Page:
5 responses to Why Amish schoolkids are on half-days this week
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    Comment on Why Amish schoolkids are on half-days this week (August 25th, 2008 at 16:48)

    When we rode on the train in Strasburg last summer, we saw someone bailing with this kind of bailer. It was fascinating to watch! It sounds like you are having a fabulous time in Lancaster Co.!

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    Comment on Why Amish schoolkids are on half-days this week (August 25th, 2008 at 18:04)

    When I used to work for neighboring farmers at hay baling time, one nice thing was that we didn’t work too late, even on long Minnesota days, because the hay would pick up too much moisture at sundown. Too much moisture, and you’d have a haystack that would eventually get hot and moldy or even catch on fire — usually on the coldest day of the winter. Maybe the temperature and humidity conditions are different in PA.

    Do the PA Amish use the kind of hayrack that holds 20 bales per layer?

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    Comment on Why Amish schoolkids are on half-days this week (August 26th, 2008 at 06:57)

    John they actually explained that to me, about how the moisture could actually cause it to burn–but even on a cold winter day? Wow. I don’t pretend to know too much about farm life but am making a go of getting a little education here. Perhaps what happened was that moisture collected as the day ended–we did two wagonsfull but then stopped in the middle of the third, when it had already grown dark.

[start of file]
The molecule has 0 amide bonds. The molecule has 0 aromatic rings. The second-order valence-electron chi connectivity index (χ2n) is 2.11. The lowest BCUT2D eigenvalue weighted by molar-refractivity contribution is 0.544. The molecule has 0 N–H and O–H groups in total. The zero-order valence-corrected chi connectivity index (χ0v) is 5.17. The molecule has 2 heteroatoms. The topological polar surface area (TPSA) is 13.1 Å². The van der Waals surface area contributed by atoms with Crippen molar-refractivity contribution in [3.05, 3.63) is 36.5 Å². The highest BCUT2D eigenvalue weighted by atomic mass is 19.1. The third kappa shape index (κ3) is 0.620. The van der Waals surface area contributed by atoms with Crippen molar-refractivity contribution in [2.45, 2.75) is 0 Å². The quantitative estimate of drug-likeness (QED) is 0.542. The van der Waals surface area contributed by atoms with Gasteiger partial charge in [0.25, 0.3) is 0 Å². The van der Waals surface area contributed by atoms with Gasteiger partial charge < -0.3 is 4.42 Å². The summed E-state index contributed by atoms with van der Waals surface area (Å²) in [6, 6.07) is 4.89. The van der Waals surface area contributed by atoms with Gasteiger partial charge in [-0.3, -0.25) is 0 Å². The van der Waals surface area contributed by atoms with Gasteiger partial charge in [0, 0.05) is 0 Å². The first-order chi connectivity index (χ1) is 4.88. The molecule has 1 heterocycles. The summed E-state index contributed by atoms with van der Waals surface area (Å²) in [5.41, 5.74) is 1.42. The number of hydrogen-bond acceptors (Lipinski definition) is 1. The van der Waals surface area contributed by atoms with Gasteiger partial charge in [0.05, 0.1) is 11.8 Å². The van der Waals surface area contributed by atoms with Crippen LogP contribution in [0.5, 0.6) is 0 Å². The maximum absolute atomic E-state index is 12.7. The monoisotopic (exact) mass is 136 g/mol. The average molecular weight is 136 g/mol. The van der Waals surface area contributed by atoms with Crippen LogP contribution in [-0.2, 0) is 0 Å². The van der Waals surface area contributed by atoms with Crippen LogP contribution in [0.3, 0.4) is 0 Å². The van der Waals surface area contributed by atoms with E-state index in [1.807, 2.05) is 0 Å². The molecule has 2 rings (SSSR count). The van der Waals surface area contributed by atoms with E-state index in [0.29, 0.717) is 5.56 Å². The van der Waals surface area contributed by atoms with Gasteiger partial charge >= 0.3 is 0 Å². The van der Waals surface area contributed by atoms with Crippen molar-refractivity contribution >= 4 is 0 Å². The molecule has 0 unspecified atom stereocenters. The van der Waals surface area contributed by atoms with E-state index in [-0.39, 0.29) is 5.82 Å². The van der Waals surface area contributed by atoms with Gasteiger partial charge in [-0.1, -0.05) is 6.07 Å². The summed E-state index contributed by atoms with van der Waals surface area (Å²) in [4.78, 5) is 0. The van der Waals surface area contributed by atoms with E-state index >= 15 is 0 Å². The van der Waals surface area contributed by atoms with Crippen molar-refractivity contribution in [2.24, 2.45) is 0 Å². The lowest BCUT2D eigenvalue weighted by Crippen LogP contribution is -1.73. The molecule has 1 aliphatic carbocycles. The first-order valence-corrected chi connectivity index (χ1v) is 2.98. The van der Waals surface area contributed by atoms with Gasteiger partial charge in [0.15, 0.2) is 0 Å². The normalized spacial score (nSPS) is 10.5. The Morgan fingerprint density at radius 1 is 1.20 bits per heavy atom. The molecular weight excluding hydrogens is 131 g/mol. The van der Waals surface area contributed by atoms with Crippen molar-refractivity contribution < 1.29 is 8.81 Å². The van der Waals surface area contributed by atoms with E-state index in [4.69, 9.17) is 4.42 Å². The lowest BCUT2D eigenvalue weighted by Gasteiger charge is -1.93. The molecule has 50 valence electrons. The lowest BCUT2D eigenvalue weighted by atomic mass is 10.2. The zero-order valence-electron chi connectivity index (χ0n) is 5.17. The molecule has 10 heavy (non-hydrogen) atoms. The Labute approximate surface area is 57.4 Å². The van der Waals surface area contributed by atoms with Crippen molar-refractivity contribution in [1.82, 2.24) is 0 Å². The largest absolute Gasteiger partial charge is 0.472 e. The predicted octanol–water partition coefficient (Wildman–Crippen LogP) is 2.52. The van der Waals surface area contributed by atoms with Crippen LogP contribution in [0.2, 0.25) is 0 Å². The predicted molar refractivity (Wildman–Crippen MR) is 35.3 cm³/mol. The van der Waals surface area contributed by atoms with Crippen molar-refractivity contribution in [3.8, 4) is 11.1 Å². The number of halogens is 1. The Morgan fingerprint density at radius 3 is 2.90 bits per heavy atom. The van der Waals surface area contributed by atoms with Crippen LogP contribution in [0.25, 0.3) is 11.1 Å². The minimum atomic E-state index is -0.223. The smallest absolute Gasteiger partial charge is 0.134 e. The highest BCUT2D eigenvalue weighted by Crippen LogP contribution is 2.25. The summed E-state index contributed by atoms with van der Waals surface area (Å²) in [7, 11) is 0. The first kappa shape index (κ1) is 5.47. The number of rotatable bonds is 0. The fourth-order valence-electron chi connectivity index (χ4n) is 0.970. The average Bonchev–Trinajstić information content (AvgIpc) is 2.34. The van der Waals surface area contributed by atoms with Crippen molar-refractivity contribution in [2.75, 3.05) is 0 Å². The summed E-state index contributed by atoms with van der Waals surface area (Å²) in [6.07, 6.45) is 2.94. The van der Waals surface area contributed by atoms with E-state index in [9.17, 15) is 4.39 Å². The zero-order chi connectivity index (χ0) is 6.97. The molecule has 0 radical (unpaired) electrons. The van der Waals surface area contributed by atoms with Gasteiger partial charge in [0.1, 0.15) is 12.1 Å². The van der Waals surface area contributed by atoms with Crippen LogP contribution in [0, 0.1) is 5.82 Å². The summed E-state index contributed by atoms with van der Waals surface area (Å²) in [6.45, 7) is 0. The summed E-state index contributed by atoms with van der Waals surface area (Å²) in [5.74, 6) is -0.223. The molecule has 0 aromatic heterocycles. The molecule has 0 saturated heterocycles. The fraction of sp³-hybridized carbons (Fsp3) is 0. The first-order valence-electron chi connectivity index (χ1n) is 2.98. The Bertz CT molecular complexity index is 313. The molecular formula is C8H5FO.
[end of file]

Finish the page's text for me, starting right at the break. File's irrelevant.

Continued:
I don’t know about the hayrack–where would you find one of those?

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    Comment on Why Amish schoolkids are on half-days this week (August 26th, 2008 at 07:00)

    Teresa I am having a great time as always! I was actually surprised when I saw it starting to work, as I hadn’t paid much attention to how they operated before. I had to flip Daniel, who was driving the mules ahead of us, a double thumbs-up. I think he was pleased that I liked it.

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    Comment on Why Amish schoolkids are on half-days this week (August 26th, 2008 at 18:05)

    By a hay rack I mean a flatbed wagon like one shown under “Lancaster Tobacco Barn” in your sidebar. Except it would have a higher back. And maybe rubber tires.

    I presume the square bales you’re talking about are the square bales that used to be ubiquitous before the days of big round bales. The square ones can be handled by a person, as opposed to the big ones that require some sort of fork loader on a tractor. Usually a baler is drawn by a tractor, but I’ve seen gas-powered ones drawn by horses in Amish country. I was just curious about how big a load a team of horses or mules could handle. We would sometimes stack a load of 100 bales. Maybe those would be too much for animals to pull.

    I have heard a reason why those wet haystacks sometimes ignite on such cold days, but can’t remember just what it is. Maybe it has to do with a frosty outside holding the heat in. I remember seeing smoldering piles of hay when the temperature was -20F, but didn’t see any actual flames. It’s not hard to get the idea though. Rake up a pile of wet grass clippings into a big pile intended for use as mulch in the garden, then forget about it until a week or so later. Then take the pile apart and feel the inside. (Don’t put the pile inside a building that doesn’t have fire insurance.)

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